Following an automobile accident, a family member or spouse of the injured person may seek compensation for loss of consortium from the injured person’s insurance policy. “Loss of consortium” means loss of marital relations or “companionship and society” with the injured person. Ferriter v. Daniel O’Connell’s Sons, Inc., 413 N.E.2d 690, 692 (1980). Here we discuss, under Massachusetts law, whether consortium claims are limited by “per person” policy limits covering the injured person’s bodily injury, or the higher “per accident” limits covering injuries to two or more people resulting from the accident.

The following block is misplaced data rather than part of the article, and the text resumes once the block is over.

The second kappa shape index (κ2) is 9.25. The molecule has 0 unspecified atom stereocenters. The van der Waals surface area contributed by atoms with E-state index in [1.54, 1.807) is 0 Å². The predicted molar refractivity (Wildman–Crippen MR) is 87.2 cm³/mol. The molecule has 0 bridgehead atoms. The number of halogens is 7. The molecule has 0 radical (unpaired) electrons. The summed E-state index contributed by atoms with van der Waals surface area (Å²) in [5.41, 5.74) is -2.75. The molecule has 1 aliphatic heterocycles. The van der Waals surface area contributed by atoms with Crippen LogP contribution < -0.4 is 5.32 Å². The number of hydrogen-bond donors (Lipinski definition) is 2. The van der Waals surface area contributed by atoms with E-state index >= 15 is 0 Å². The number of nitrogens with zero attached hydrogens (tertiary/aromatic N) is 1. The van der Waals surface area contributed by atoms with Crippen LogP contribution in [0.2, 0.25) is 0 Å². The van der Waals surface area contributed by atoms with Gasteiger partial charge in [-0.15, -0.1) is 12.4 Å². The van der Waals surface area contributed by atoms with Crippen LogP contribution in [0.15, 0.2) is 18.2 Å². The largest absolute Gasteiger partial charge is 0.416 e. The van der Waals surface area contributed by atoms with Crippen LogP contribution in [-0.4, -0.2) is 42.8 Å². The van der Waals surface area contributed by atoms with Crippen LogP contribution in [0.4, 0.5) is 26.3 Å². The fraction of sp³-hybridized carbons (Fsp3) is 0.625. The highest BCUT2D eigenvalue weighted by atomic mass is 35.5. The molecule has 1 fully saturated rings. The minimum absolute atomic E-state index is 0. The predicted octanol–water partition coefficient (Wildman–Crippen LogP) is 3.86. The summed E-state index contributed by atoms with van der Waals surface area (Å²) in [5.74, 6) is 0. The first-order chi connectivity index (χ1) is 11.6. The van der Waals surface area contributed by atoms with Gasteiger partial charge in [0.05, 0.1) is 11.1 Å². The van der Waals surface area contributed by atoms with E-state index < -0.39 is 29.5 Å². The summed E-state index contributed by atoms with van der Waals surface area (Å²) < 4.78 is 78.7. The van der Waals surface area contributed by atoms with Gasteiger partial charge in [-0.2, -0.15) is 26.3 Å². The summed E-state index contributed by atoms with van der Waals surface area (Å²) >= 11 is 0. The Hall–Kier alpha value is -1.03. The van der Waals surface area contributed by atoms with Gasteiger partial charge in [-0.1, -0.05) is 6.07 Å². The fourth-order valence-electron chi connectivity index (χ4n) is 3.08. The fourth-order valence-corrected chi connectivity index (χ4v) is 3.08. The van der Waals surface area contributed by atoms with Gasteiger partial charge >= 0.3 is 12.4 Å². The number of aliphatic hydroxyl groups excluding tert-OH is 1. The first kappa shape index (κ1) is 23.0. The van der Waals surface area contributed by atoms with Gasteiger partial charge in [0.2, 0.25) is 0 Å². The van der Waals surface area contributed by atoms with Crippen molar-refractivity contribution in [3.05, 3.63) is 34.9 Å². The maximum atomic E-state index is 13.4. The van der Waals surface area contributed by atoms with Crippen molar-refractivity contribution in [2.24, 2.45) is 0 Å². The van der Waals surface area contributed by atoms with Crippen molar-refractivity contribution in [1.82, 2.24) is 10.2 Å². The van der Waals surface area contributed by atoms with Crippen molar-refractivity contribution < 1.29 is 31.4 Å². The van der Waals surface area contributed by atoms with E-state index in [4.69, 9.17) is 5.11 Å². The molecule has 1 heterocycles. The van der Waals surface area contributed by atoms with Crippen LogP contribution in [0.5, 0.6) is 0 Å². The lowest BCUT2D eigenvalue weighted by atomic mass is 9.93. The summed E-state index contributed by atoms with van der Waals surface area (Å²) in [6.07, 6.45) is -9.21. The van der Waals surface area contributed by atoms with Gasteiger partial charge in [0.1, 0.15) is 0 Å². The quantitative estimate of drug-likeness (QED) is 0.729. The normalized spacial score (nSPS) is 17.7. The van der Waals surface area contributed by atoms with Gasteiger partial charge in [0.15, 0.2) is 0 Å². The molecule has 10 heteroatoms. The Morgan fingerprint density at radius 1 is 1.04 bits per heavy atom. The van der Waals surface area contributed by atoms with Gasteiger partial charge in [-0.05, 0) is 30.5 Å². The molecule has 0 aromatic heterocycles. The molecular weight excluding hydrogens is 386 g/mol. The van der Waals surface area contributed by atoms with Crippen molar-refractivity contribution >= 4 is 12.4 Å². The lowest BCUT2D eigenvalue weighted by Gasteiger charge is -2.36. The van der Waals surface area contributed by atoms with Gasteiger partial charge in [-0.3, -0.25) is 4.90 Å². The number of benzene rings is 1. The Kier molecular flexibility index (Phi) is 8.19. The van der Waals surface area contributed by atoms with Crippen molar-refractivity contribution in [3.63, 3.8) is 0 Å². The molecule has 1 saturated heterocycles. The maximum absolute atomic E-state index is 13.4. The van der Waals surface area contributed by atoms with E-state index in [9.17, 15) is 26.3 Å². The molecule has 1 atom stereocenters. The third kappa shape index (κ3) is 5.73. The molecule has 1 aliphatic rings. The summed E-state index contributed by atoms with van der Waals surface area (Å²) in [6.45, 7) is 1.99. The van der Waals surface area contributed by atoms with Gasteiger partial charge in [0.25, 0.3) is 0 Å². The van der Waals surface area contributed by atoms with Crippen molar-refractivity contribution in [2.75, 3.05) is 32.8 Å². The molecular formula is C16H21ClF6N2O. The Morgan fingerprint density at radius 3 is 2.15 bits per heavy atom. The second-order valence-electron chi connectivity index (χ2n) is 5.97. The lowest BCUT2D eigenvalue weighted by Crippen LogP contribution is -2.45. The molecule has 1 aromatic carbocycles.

For example, Mrs. Smith is driving with passenger Mrs. Jones, when both are injured in an accident. Mrs. Smith’s policy covers her injuries up to her $100,000 “per person” limit and also Mrs. Jones’ injuries up to Mrs. Smith’s $300,000 “per accident” limit. When Mr. Smith files a claim for loss of consortium, is he subject to the $100,000 “per person” limit or the $300,000 “per accident” limit?
Massachusetts has determined that consortium claims are subject to “per person” limits. McNeill v. Metropolitan Prop. and Liability Ins., 650 N.E.2d 793 (1995). Although recognizably distinct injuries, consortium injuries are a “by-product of” the injured person’s bodily injury. Id. at 796.
Therefore in our example, Mr. Smith’s claims are limited by Mrs. Smith’s $100,000 “per person” limit. Family members should be aware of these limits when valuing their claims with a Massachusetts personal injury lawyer.